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Is $40 a barrel the floor for Oil?

The price of Oil has collapsed since the start of the year, with concerns of the global recovery being derailed. Oil producing nations, who rely on the black gold for revenue, are in risk of having to cut expenditure following the commodity rollercoaster. US Oil (WTI Crude) has traded below $60 for the first time in 5 years on Thursday and there is a concern that there could be further to fall.

Countries that are expected to suffer are net exporters of Oil, and rely primarily on government revenue from production. Venezuela’s economy is on the brink collapse, and the Nigerian economy highlighted as a potential risk.

Analysts have slashed forecasts as the price of Oil has crashed, with 70, 60, 50 and now 40 dollars being sighted as the floor for the commodity. The expectation is for M&A amongst producers, as valuations have tumbled on the back of the collapse.

As the price of Oil rocketed, the break even for production rose, as large scale investment into projects such as deepwater drilling. The higher price for Oil meant that these projects were economical, however at the current price of Crude they are producing at a loss. BP has already announced a $1bn restructuring charge, and will be reassessing capital expenditure due to the lower price.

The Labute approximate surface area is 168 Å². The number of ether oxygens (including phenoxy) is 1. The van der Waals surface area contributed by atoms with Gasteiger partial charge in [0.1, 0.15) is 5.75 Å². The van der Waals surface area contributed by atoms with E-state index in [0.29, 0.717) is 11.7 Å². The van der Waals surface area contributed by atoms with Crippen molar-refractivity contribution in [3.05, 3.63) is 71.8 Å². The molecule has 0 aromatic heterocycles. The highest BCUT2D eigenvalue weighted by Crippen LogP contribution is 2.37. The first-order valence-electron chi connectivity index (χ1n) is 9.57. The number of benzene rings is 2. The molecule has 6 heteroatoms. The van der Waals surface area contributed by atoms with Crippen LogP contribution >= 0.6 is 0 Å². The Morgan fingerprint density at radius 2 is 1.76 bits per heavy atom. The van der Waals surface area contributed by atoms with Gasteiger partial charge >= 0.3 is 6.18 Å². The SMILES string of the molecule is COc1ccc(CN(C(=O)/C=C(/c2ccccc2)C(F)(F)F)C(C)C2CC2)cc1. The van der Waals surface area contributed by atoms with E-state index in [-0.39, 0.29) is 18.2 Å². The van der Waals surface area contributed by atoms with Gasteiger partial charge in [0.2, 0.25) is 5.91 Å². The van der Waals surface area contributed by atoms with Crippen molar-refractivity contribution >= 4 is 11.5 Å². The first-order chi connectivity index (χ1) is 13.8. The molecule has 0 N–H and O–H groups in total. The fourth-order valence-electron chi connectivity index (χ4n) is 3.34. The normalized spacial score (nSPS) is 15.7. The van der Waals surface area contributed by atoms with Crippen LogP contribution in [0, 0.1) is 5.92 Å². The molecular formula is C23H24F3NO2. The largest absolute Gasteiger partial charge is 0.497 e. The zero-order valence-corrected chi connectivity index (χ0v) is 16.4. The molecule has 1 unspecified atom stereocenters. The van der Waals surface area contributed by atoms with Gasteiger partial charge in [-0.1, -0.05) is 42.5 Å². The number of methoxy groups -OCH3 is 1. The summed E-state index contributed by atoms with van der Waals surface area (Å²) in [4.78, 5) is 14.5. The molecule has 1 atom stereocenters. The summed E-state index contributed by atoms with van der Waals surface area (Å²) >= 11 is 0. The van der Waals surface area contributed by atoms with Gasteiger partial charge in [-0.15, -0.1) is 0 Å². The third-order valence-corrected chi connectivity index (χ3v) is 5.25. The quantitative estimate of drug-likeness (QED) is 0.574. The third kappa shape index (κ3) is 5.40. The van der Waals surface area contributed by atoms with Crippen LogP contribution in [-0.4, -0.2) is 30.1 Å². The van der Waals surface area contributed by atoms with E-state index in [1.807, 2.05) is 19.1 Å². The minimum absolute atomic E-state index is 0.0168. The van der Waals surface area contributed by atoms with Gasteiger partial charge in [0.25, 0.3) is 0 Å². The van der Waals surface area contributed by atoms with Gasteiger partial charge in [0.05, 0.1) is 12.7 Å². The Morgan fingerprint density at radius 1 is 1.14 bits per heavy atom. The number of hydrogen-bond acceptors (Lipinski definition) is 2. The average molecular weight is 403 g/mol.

The dramatic decline in exchange prices are yet to be felt by consumers, as the price reduction will take time to filter through. Analysts have highlighted the decline in prices will be a benefit for the general public who will have lower costs, and a larger disposable income. This could provide a significant and much need boost, if the public increase expenditure.

The decline in price comes at a pivotal time for the global recovery, as central banks (BoJ, BoE, ECB, Fed) maintain loose monetary policy, believing the economy would struggle with out the easing. The fall was highlighted by the SNB in their latest inflation outlook on Thursday.

Will OPEC intervene?

At the 166th meeting of OPEC, members voted to maintain production levels, which led to oil being offered, adding to the price decline. With the members of OPEC relying so heavily on production, each member is unwilling to reduce production, and hurt revenues in the short term, to prop up the price.

(At the time of writing)

UK Brent Crude January 2015: $63.25 / 28 a barrel

US Crude January 2015: $59.36 / 39 a barrel

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